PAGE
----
Paul Rand talking about his meeting with Steve Jobs (click to enlarge)

His NeXT presentation is also shown in his book, ‘Design Form and Chaos’, published in 1993, together with five other presentations he did for The Limited,  IBM, AdStar, IDEO and Morningstar. In his 1996 book, ‘From Lascaux to Brooklyn’, he shows four more presentations, designed for Okasan, EF English First, Hub TV and Cummins Engine Company. All are a treat to see, my favourites being EF English First, Hub TV and, of course, the classic IBM. As a side note, the Cummins presentation shows a classic case of ‘container branding’, which seems to be quite popular these days. Mr Rand did it in 1973, so nothing’s new, again.

Paul Rand books, all well worth reading and adding to your library

Now, I remember reading another story told by Mr Rand about a client (woman), who, after the presentation, Rand having told her the Steve Jobs story, she asked “Can I kiss you?” Unfortunately I can’t seem to find the source, but I’ll keep searching.

Later update:
I’ve managed to find a source for the second part of the story, told by John Maeda:

He then relayed a separate story about work for a different client where there was a similar eager acceptance of his presentation booklet, at which time the client (a female) asked Rand, “Can I kiss you?” And Rand replied “Sure.” He then commented, “You should be sure to tell your clients stories of what previous clients have done (in reference to the Jobs story). That way they try to one up the last client.”

 

FURTHER READING

— Mr Heller’s ‘Paul Rand + Steve Jobs’ article on Imprint, showing the NeXT booklet;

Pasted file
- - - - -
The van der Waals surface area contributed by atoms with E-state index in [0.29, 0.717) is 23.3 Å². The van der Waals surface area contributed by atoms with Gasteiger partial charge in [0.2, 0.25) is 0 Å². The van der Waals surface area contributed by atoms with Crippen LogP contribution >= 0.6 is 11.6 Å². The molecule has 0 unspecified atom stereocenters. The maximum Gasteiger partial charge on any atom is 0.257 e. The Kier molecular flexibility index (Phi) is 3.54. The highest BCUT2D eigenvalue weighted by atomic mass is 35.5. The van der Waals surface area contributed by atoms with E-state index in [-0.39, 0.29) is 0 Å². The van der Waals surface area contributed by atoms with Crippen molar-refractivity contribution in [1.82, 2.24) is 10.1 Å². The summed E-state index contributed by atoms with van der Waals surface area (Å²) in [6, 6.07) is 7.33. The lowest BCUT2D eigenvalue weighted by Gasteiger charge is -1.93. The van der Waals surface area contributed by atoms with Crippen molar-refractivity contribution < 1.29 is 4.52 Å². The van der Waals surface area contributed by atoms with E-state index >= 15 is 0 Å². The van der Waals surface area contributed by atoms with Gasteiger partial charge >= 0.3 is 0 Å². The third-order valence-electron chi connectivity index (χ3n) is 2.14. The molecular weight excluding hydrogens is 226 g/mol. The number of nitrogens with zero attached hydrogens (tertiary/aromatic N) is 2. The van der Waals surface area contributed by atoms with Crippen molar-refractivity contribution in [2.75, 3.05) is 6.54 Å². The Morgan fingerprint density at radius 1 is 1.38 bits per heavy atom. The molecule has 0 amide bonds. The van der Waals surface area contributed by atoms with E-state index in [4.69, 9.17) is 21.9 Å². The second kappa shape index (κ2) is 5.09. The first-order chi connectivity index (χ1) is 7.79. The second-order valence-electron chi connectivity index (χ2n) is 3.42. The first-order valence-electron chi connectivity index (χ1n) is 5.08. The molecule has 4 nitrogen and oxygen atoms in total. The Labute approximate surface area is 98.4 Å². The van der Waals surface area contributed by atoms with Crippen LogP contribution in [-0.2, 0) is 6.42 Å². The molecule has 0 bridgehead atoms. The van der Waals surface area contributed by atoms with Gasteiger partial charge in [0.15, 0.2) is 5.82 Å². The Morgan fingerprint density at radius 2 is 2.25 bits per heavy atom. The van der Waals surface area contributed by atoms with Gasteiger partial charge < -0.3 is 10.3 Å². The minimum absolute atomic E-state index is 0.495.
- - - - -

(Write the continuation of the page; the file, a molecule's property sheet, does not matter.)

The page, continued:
John Maeda’s recollection of Paul Rand’s MIT lecture, published in IDEA Magazine;
— My book review of ‘Paul Rand, Conversations with Students’;
— Stuart Watson (from VentureThree) writes about ‘container branding’ over the years on his blog, ‘Visual Shizzle’;
— David Airey (LogoDesignLove) and Antonio Carusone (AisleOne) also mention the NeXT logo.

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Mind Over Matter: Alan Fletcher’s The Art of Looking Sideways at the Kemistry Gallery

September 4, 2011, 10:27 PM

A simplistic way to describe Alan Fletcher would be to say he is the British Paul Rand.  And one would not be very far from the truth, as their work shows so many similarities, from the witty use of images, words or collages to the memorable handwriting style they both had. And it should be no surprise, as Paul Rand was indeed one of Alan Fletcher’s teachers during his studies at the Yale University, between 1956-1959. Still, as Paul Rand is arguably the most influential American graphic designer, so is Alan Fletcher for the British graphic design.

Alan's beautiful 'Mind over matter' is painted outside the gallery (you can also buy it as poster).

“The Art of Looking Sideways” is probably his most fascinating work, a book collecting thoughts and visuals that had sparked his imagination for almost three decades. The new exhibition at the Kemistry Gallery offers the chance of peeking behind the curtains, exhibiting some of Alan’s original notes, drawings and other materials he did for the book. The pages constantly surprise by their fun, witty or deep analogies made between apparently unrelated elements, making you reconsider the relationships between thinking and looking, telling and showing. The exhibition proves once more that Alan Fletcher’s work is as refreshing and inspiring today as ever.